POLICY 2.3 : Encourage housing units suitable for small households (condominium units, apartments, congregate housing units, accessory apartments in large, single family homes), and units suitable for single-parent households.
POLICY 2.4: Encourage opportunities for shared living arrangements for the elderly and handicapped.
Types of housing unit by tenure
POLICY 2.5 : Increase the number of housing units (apartments, congregate hous-ing units) available for rental, in other than single-family houses.
POLICY 2.6 : Maintain at least the present number of multiple-family rental units while working to increase the overall supply of rental housing.
TERMINOLOGY: COMPREHENSIVE PLAN DEFINITIONS OF "AFFORDABILITY"
Affordable Housing: includes both subsidized housing, which usually results from state or federal grant programs, and other housing, usually oriented to moderate income families, which results from various public actions such as a direct grant, an interest rate below prevailing market rates, conveyance of property from the Town at less than the value for the "highest and best use", zoning action for a multi-family development in accordance with the Planning Board's "Inclusionary Housing Policy", a comprehensive permit, or other types of indirect assis-tance.
Affordable Housing Units: are those which may be purchased or rented by those who meet the guidelines for maximum annual income for a low-income, moderate-income, or upper moderate-income family or household, and whose expenditure for housing costs does not exceed 30% of the gross annual income of an owner and 28% of the gross annual income of a renter in the previous calendar year. Housing costs includes: 1) for owners - payments for principal and interest on a mortgage, real estate taxes, and condominium fees, if any, or 2) for renters - rent including heat, furnishings, if provided, but not utilities.
Households With Incomes Qualifying For Affordable Housing: The median annual income for Boston metropolitan area (PMSA) shall be used to determine the ranges of annual income for low-income, moderate-income, or upper moderate-income households. The income eligibility requirements of various state and federal programs for low- and moderate-income housing may differ from the comprehensive plan definition and may be used instead.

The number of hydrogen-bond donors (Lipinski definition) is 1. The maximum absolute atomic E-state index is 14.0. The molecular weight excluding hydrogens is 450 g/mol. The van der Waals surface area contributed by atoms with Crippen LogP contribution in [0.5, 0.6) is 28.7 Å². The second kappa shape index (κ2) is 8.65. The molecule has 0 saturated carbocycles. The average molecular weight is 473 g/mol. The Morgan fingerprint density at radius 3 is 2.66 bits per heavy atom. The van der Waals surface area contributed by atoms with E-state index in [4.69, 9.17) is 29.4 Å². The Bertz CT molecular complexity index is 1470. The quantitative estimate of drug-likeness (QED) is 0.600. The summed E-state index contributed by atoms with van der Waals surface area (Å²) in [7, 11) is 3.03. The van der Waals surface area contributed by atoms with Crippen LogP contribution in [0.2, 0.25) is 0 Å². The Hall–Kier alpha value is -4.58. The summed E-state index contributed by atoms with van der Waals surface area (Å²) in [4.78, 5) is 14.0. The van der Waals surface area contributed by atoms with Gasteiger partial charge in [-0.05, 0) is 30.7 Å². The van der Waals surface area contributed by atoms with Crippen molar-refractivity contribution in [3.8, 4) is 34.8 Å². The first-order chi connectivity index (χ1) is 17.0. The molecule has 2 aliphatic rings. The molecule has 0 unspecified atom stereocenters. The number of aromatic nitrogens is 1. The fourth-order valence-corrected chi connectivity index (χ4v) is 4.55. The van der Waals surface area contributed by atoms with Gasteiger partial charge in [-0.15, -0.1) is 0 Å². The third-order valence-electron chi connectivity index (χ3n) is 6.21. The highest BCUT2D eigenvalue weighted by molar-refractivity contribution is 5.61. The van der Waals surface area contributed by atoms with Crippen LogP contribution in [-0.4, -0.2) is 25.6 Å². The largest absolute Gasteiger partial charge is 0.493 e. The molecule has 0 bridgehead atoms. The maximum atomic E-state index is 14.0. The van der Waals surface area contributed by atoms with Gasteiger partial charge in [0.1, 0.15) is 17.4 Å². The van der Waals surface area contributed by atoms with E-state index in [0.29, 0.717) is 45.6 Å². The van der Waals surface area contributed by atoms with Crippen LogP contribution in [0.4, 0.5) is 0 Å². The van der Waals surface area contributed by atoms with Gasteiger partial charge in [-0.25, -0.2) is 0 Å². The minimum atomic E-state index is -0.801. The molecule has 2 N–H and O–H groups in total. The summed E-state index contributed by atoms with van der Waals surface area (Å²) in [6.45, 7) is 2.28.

Low Income Household - below 50% of Boston SMSA median income
Moderate Income Household - 50 to 80% of Boston SMSA median income
Upper Moderate Income Household - 80 to 120% of Boston SMSA median income
Median income for the Boston metropolitan area: As calculated by the Regional Economist, Boston Office, U.S. Department of Housing and Urban Development and revised annually.
Mortgage Interest Rate: Affordability of housing for purchase is greatly influenced by changes in inte-rest rates and the length of the mortgage. In determining mortgage costs, the survey of mortgage rates of area lending institutions for fixed rate mortgages, as published monthly by The Boston Globe, will be used.
Equivalent Housing Cost, Retirement Housing: In the case of retired persons with limited annual income, living in a retirement home or other group quarters where other services are provided, an equivalent housing expense should be computed. When monthly charges, which may include other items such as meals, insurance, medical care and other support services, are assessed, the housing component of those charges should be identified. When an "endowment" or other escrow or investment accounts are required, for the purposes of this policy, that shall be considered to be equivalent to the sale price of a unit; a projected investment income from the "endowment" shall be calculated, based on the prevailing rate of return for a long term certificate of deposit, and that (lost) income shall be considered to be a housing cost.